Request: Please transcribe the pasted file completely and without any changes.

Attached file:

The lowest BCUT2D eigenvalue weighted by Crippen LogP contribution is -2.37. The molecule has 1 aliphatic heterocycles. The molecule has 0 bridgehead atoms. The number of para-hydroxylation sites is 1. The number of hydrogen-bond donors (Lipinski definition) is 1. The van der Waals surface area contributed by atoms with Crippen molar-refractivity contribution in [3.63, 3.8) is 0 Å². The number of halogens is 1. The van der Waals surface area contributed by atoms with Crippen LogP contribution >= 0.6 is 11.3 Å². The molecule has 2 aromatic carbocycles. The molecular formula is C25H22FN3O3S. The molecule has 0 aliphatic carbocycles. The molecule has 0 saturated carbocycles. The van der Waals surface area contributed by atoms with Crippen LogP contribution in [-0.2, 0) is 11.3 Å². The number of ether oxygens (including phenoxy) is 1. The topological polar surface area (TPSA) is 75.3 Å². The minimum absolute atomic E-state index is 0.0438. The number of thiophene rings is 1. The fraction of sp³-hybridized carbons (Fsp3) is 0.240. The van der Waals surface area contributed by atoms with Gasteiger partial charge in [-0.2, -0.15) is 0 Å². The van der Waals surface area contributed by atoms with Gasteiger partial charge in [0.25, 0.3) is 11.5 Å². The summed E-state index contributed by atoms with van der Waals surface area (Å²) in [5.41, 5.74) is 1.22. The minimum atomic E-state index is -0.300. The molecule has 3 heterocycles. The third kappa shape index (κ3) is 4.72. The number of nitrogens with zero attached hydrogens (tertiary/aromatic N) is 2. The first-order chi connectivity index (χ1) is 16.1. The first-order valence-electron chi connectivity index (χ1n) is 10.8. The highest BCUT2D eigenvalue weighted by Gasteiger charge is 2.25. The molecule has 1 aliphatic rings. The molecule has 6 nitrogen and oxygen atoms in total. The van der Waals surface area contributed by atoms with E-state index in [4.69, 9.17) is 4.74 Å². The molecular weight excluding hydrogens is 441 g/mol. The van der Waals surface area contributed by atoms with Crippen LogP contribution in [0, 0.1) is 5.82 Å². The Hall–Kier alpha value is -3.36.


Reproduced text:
The lowest BCUT2D eigenvalue weighted by Crippen LogP contribution is -2.37. The molecule has 1 aliphatic heterocycles. The molecule has 0 bridgehead atoms. The number of para-hydroxylation sites is 1. The number of hydrogen-bond donors (Lipinski definition) is 1. The van der Waals surface area contributed by atoms with Crippen molar-refractivity contribution in [3.63, 3.8) is 0 Å². The number of halogens is 1. The van der Waals surface area contributed by atoms with Crippen LogP contribution >= 0.6 is 11.3 Å². The molecule has 2 aromatic carbocycles. The molecular formula is C25H22FN3O3S. The molecule has 0 aliphatic carbocycles. The molecule has 0 saturated carbocycles. The van der Waals surface area contributed by atoms with Crippen LogP contribution in [-0.2, 0) is 11.3 Å². The number of ether oxygens (including phenoxy) is 1. The topological polar surface area (TPSA) is 75.3 Å². The minimum absolute atomic E-state index is 0.0438. The number of thiophene rings is 1. The fraction of sp³-hybridized carbons (Fsp3) is 0.240. The van der Waals surface area contributed by atoms with Gasteiger partial charge in [-0.2, -0.15) is 0 Å². The van der Waals surface area contributed by atoms with Gasteiger partial charge in [0.25, 0.3) is 11.5 Å². The summed E-state index contributed by atoms with van der Waals surface area (Å²) in [5.41, 5.74) is 1.22. The minimum atomic E-state index is -0.300. The molecule has 3 heterocycles. The third kappa shape index (κ3) is 4.72. The number of nitrogens with zero attached hydrogens (tertiary/aromatic N) is 2. The first-order chi connectivity index (χ1) is 16.1. The first-order valence-electron chi connectivity index (χ1n) is 10.8. The highest BCUT2D eigenvalue weighted by Gasteiger charge is 2.25. The molecule has 1 aliphatic rings. The molecule has 6 nitrogen and oxygen atoms in total. The van der Waals surface area contributed by atoms with E-state index in [4.69, 9.17) is 4.74 Å². The molecular weight excluding hydrogens is 441 g/mol. The van der Waals surface area contributed by atoms with Crippen LogP contribution in [0, 0.1) is 5.82 Å². The Hall–Kier alpha value is -3.36.